Robin of Sherwood: TV’s Best Interpretation of the Robin Hood Legend
Over 30 years since it ended, we remember classic historical fantasy series Robin Of Sherwood...
The Robin Hood legend has been retold in countless ways, but one of the most memorable of modern times is Richard Carpenter’s hugely influential 1980s imagining, telling the story of Sherwood’s band of outlaws with a combination of realism and luminous fantasy with its roots in British folklore.
Made by HTV in association with production company Goldcrest Films (which was also behind Chariots Of Fire and Gandhi), its 26 episodes ran on ITV from 1984 to 1986, garnering a positive critical reception and inspiring a fan following that’s still enthusiastically active today.
Much of the success of the show was down to the spot-on casting and the chemistry between the performers. Michael Praed’s charismatic-yet-otherworldly presence as Robin was the perfect match for the show’s aesthetic, and the more down-to-earth Little John, played by Clive Mantle, was his ideal right-hand man. Ray Winstone had already appeared in Scum, Quadrophenia, and the gangland drama Fox, establishing his gritty credentials and bringing a tougher, darker energy to the band of outlaws (no longer in green tights and not called the Merry Men, at least not on screen) as a tormented and vengeful Will Scarlet. Judi Trott was an intelligent, determined Marion who held her own fighting with the rest of the outlaws, with a pre-Raphaelite look that complemented Praed’s fey athleticism.
Peter Llewellyn Williams, who played Robin’s foster brother Much, was only nineteen when filming began, and had no formal training – but in fact most of the outlaw side of the cast were not much older than he was, with Phil Rose, who played the kind and knowledgeable Tuck, being the oldest of the band, in his early thirties when filming began. Carpenter was clear from the beginning that he wanted the outlaws to feel like young, idealistic revolutionaries, plucky underdog Saxons in a class struggle against the colonising Normans, represented onscreen by Nickolas Grace’s perpetually bad-tempered Sheriff of Nottingham and Robert Addie’s hapless Guy of Gisbourne.
Robin Of Sherwood brought new elements to the centuries-old Robin Hood story, and incorporated them so fully that they have become part of the legend itself – until Robin of Sherwood, the outlaws never had a Muslim companion. The introduction of the Saracen ex-assassin Nasir (played by Mark Ryan) came about more or less by accident, but the character’s presence was significant enough that the writers of Robin Hood: Prince Of Thieves included their own Muslim character, under the impression that this was a standard element of the Robin Hood legend.
Later retellings have followed suit. The pagan flavor of the series has also made its way into the popular imagination – Carpenter decided that Robin would not just be a man who decided to fight an oppressive regime, but would be specially chosen for his destiny by Herne the Hunter, an antlered forest god who spoke to Robin via the (consensual) possession of an unnamed shaman, played by John Abineri.
The idea that Herne would choose a spiritual son to represent him came in handy when, at the end of the second series, Michael Praed decided to leave the show to pursue a career on Broadway. His departure came in the iconic episode The Greatest Enemy, in which Robin sacrifices himself to save his friends. It could have spelled the end for Robin Of Sherwood, but Carpenter’s solution was ingenious – the Robin Hood legend had always been hazy on whether Robin was a commoner or a nobleman – so what if there were two Robins?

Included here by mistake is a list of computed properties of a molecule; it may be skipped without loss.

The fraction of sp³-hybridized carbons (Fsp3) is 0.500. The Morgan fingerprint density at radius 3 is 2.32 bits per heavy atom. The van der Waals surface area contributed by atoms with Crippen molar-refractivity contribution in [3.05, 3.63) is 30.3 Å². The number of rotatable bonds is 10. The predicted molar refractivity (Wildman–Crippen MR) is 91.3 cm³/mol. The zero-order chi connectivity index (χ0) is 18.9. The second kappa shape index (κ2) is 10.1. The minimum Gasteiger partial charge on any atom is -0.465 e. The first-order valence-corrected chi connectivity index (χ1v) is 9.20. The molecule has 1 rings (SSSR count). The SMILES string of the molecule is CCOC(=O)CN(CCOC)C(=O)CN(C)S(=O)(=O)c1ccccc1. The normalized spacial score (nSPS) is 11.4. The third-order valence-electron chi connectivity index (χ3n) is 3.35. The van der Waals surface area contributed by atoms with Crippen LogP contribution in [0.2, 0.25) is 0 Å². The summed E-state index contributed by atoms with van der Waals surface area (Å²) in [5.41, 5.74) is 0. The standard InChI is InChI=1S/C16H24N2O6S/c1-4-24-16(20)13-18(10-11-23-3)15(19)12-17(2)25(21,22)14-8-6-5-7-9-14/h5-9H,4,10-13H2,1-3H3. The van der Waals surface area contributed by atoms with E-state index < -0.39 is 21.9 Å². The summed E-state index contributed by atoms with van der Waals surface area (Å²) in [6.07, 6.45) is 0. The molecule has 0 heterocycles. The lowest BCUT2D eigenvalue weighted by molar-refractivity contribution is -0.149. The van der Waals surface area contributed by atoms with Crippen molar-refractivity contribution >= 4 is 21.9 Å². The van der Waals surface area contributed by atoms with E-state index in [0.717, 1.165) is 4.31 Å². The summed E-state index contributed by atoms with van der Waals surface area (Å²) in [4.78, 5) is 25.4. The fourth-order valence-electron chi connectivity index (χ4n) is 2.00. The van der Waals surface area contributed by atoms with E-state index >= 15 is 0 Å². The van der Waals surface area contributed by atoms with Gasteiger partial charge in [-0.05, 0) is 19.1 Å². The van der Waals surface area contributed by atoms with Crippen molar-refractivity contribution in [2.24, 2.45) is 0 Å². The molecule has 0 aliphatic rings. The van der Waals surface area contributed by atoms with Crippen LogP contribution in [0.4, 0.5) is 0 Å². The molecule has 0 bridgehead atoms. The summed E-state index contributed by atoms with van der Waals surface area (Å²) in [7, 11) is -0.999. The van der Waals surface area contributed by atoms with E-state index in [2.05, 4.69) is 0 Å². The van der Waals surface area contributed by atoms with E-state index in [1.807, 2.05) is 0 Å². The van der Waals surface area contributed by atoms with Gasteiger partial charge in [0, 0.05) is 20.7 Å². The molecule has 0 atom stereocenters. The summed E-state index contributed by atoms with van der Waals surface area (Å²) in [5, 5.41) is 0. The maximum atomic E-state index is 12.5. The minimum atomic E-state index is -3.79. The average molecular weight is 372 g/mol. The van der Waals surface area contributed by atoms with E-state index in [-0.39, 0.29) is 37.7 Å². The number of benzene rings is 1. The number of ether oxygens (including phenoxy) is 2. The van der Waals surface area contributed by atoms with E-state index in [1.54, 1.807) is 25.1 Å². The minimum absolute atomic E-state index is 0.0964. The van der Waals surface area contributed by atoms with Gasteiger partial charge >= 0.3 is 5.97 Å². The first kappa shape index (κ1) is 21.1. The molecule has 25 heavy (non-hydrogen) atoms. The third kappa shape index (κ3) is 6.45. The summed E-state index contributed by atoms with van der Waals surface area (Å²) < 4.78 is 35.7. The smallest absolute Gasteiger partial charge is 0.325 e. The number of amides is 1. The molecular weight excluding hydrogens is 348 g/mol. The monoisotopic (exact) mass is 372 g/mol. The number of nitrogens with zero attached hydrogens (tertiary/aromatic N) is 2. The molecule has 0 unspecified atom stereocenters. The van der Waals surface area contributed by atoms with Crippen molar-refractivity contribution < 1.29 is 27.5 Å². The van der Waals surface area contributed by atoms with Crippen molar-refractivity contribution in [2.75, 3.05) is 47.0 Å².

After Paul McGann, Jason Carter, and Neil Morrissey tried out for the role, Jason Connery was cast as Robert of Huntingdon, son of the Earl of Huntingdon, a young noble called to be Herne’s new son and take on the mantle of the Hooded Man, and the leadership of Robin’s former band of outlaws.
In spite of the new elements the show brought to the legend, it stuck to tradition in placing the outlaws in the 12th century, where the backdrop of Richard the Lionheart and the Crusades gave Carpenter the opportunity to explore interesting political themes. Robin and his followers were revolutionary heroes to the downtrodden Saxon peasantry, and the series made much of the idea of a true English people striking a blow against the colonising Normans. The outlaws didn’t just rob from the rich and give to the poor – they fought oppression and stood for a better, fairer England.
Where earlier versions of the story often included King Richard as a positive, noble figure, and his brother Prince John as the villain taking advantage of the opportunity for power while Richard is away on a crusade, Robin of Sherwood’s King Richard only cares about war and power and manipulates Robin for his own ends, proving that even a seemingly benevolent colonizer still doesn’t have the colonized’s best interests at heart.
These kinds of down-to-earth political stories, with Robin and the gang usually saving peasants from greedy nobles or churchmen – and slaughtering a few of the sheriff’s guards along the way – made up a good chunk of the show’s material, but there was plenty of room too for supernatural stories – witches, demons, sorcerers and curses all featured – and more personal ones, like Marian’s fight to be considered an equal by the other outlaws, Little John’s ongoing romance with Meg, and the revelation of Robert and Gisbourne’s unexpected personal connection.